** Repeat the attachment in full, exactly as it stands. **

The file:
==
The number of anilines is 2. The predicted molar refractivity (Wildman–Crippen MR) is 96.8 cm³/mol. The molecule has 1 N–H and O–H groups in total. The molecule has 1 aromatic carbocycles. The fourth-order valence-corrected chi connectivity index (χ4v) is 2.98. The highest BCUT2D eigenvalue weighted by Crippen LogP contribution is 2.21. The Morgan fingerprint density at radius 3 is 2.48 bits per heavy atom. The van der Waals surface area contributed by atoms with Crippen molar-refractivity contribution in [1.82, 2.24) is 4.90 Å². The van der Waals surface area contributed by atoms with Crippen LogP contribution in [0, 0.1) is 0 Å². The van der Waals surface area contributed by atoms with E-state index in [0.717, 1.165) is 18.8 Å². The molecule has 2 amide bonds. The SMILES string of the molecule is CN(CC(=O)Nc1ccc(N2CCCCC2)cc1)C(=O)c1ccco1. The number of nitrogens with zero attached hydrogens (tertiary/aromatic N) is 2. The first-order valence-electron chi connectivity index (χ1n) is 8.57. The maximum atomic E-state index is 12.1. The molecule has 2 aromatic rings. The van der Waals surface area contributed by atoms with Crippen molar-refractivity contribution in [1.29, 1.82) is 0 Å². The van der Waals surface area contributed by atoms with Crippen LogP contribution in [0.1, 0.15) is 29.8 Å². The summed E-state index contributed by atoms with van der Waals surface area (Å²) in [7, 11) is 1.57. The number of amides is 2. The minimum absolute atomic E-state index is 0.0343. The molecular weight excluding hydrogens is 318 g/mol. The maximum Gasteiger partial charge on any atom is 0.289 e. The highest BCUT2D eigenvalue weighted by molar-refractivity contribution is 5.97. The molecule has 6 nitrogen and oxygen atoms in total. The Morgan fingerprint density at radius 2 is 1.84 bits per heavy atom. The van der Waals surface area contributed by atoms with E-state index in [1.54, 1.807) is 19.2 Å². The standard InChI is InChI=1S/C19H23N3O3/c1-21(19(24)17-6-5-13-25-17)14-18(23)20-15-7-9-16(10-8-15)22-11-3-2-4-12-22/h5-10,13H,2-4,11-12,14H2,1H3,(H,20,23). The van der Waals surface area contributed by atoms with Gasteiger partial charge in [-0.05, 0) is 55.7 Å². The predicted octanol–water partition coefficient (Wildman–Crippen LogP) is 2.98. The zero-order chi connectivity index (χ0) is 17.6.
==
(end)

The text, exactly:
The number of anilines is 2. The predicted molar refractivity (Wildman–Crippen MR) is 96.8 cm³/mol. The molecule has 1 N–H and O–H groups in total. The molecule has 1 aromatic carbocycles. The fourth-order valence-corrected chi connectivity index (χ4v) is 2.98. The highest BCUT2D eigenvalue weighted by Crippen LogP contribution is 2.21. The Morgan fingerprint density at radius 3 is 2.48 bits per heavy atom. The van der Waals surface area contributed by atoms with Crippen molar-refractivity contribution in [1.82, 2.24) is 4.90 Å². The van der Waals surface area contributed by atoms with Crippen LogP contribution in [0, 0.1) is 0 Å². The van der Waals surface area contributed by atoms with E-state index in [0.717, 1.165) is 18.8 Å². The molecule has 2 amide bonds. The SMILES string of the molecule is CN(CC(=O)Nc1ccc(N2CCCCC2)cc1)C(=O)c1ccco1. The number of nitrogens with zero attached hydrogens (tertiary/aromatic N) is 2. The first-order valence-electron chi connectivity index (χ1n) is 8.57. The maximum atomic E-state index is 12.1. The molecule has 2 aromatic rings. The van der Waals surface area contributed by atoms with Crippen molar-refractivity contribution in [1.29, 1.82) is 0 Å². The van der Waals surface area contributed by atoms with Crippen LogP contribution in [0.1, 0.15) is 29.8 Å². The summed E-state index contributed by atoms with van der Waals surface area (Å²) in [7, 11) is 1.57. The number of amides is 2. The minimum absolute atomic E-state index is 0.0343. The molecular weight excluding hydrogens is 318 g/mol. The maximum Gasteiger partial charge on any atom is 0.289 e. The highest BCUT2D eigenvalue weighted by molar-refractivity contribution is 5.97. The molecule has 6 nitrogen and oxygen atoms in total. The Morgan fingerprint density at radius 2 is 1.84 bits per heavy atom. The van der Waals surface area contributed by atoms with E-state index in [1.54, 1.807) is 19.2 Å². The standard InChI is InChI=1S/C19H23N3O3/c1-21(19(24)17-6-5-13-25-17)14-18(23)20-15-7-9-16(10-8-15)22-11-3-2-4-12-22/h5-10,13H,2-4,11-12,14H2,1H3,(H,20,23). The van der Waals surface area contributed by atoms with Gasteiger partial charge in [-0.05, 0) is 55.7 Å². The predicted octanol–water partition coefficient (Wildman–Crippen LogP) is 2.98. The zero-order chi connectivity index (χ0) is 17.6.